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The modern-day maternity card

It's quaint, traditional and a treasured keepsake. But a trial in Tampere is bringing the decades-old maternity card into the technological era.


Tiina Heinilä


Few public services have remained as unchanged for generations as the maternity clinic card. For decades, mums-to-be in Finland have preciously guarded the little notebook and its contents – hand-written notes by medical staff, detailing each stage of the mother’s pregnancy. But now Tampere is the first city in Finland to trial an electronic maternity record service alongside the traditional card. Supported by Sitra, the Hervanta and Muotiala maternity clinics have been testing the new pregnancy monitoring service since the summer of 2013.

Most maternity clinic clients who have tested the electronic maternity record service find it convenient and easy-to-use. A total of 42 clients from 112 families responded to a survey conducted by the City of Tampere, designed to gauge opinion.

According to respondents, the new electronic system was commended as convenient and modern, its best feature being the fact that, unlike its paper equivalent, it cannot be left at home or lost. Another useful feature was the option of completing the maternity clinic’s preliminary information form electronically.

But those in Tampere who took part in the trial also noted some drawbacks. For instance, families were insufficiently aware of the service’s mobile use features. Among other things, the option of using the electronic maternity record service for blood pressure measurements and other screenings conducted at home was left untried by the respondent families. Users were also of the opinion that maternity clinic and hospital staff were as yet unfamiliar with the service.

One of the participants in the trial, Helianna Hartikainen, suggests both maternity clinic customers and personnel should be made thoroughly familiar with the new service. She runs the popular blog Äitiyshousut (Maternity pants), and characterises the electronic maternity record as a convenient, easy-to-use service. However, emotional ties with the old card remain strong.

“You can put your hands on an old notes card and it is a concrete memento of maternity clinic visits during pregnancy,” she says. “The clear advantage of the electronic service lies in not needing to remember to bring anything along to the maternity clinic appointment. And the electronic maternity record is certainly a development for the future.”

Feedback from clients and professionals

The clients and staff of the Hervanta and Muotiala maternity clinics are participating in the electronic maternity card pilot as test users. Follow-up surveys will continue next summer and in the early autumn, as the service is developed on the basis of feedback from the pilot project.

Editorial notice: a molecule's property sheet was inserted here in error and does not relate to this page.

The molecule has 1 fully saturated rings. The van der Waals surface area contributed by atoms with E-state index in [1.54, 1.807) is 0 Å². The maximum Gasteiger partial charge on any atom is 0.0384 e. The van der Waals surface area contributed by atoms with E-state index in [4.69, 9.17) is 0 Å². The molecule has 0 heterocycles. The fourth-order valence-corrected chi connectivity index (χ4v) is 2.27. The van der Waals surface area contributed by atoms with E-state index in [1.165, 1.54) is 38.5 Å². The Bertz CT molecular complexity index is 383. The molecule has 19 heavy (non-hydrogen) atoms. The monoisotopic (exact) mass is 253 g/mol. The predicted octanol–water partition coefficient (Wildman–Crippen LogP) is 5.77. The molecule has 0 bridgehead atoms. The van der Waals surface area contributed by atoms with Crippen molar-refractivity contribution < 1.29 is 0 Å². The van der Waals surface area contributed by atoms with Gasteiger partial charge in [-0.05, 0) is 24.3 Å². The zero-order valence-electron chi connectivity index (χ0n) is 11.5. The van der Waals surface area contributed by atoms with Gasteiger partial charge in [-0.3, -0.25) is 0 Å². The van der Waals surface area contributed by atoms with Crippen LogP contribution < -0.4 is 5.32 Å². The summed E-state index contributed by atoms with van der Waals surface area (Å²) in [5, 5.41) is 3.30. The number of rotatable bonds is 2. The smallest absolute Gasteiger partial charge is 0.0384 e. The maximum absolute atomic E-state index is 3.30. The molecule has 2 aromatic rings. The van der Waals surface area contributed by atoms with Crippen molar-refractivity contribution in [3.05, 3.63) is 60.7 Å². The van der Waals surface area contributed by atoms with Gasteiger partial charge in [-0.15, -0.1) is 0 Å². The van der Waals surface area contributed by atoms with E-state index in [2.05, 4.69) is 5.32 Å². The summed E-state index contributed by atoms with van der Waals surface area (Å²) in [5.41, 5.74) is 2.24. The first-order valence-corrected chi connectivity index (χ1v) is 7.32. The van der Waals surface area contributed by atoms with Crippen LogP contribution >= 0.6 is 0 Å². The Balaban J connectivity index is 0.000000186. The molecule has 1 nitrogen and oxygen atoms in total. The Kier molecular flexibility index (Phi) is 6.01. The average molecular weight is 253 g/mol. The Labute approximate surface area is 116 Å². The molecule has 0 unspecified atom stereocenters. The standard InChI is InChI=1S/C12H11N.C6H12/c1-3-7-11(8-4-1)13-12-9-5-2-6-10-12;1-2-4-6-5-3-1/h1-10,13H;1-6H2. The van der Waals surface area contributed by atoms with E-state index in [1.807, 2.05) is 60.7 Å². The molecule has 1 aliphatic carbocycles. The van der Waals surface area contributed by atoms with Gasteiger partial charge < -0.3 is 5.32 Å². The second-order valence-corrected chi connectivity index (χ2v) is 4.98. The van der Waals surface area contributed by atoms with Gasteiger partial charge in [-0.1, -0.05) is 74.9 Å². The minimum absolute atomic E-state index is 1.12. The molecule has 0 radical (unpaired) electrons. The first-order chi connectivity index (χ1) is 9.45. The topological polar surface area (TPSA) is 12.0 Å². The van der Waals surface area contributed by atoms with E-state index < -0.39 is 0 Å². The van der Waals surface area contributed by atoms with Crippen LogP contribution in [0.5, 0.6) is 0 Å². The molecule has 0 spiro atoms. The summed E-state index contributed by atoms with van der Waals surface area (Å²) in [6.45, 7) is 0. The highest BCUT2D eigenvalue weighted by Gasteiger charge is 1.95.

“Based on the feedback received, we have developed the service in collaboration with employees and clients,” says City of Tampere Project Manager Tiina Karttunen. “The aim was to find solutions that genuinely ease the work of professionals and clients in maternity clinics and that enable smoother communication. The pilot has provided a concrete demonstration of how important it is to listen to users.”

She continues: “While there is demand for electronic services among clients, the needs and skills related to using these services vary individually. Feedback indicates that it would be wisest to focus on basic features that save time and effort, and on the thorough familiarisation of all users with the service.”

Piloted in Tampere, the service provides the information given on the traditional maternity notes card, but in electronic format. This is accompanied by electronically completed preliminary information and questionnaire forms for maternity clinics, and an optional pregnancy journal for the mother-to-be. The service can be used on any computer or mobile device, based on personal user IDs.

The aim of the electronic maternity record service is to expand the possibilities for electronic transactions between clients, maternity clinics and maternity hospitals. For the duration of the pilot project, the service will include an electronic communication link with each user’s maternity clinic. The mother-to-be plays an active role as the user, provider and owner of information. The electronic maternity record is a Taltioni service.

Sitra is acting as the project partner. Via pilot projects, Sitra is involved in the development of user-oriented electronic services for health promotion.

“Maternity clinics are one of the jewels in the crown of Finnish healthcare,” says Marja Pirttivaara, Senior Lead at Sitra. “Tampere has boldly met the challenge of renewing its operations and services. We hope that the electronic maternity record will be in use throughout Finland five years from now. This will also provide excellent export opportunities.”

The iPana Äitiys service, Intelligent Patient Archives for Neonatal and Antenatal Services, was developed by Mediware Oy (website in Finnish only).

Read more: Sähköistä äitiyskorttia testattiin kahdessa neuvolassa (bulletin by the City of Tampere, in Finnish, 5 March 2014)

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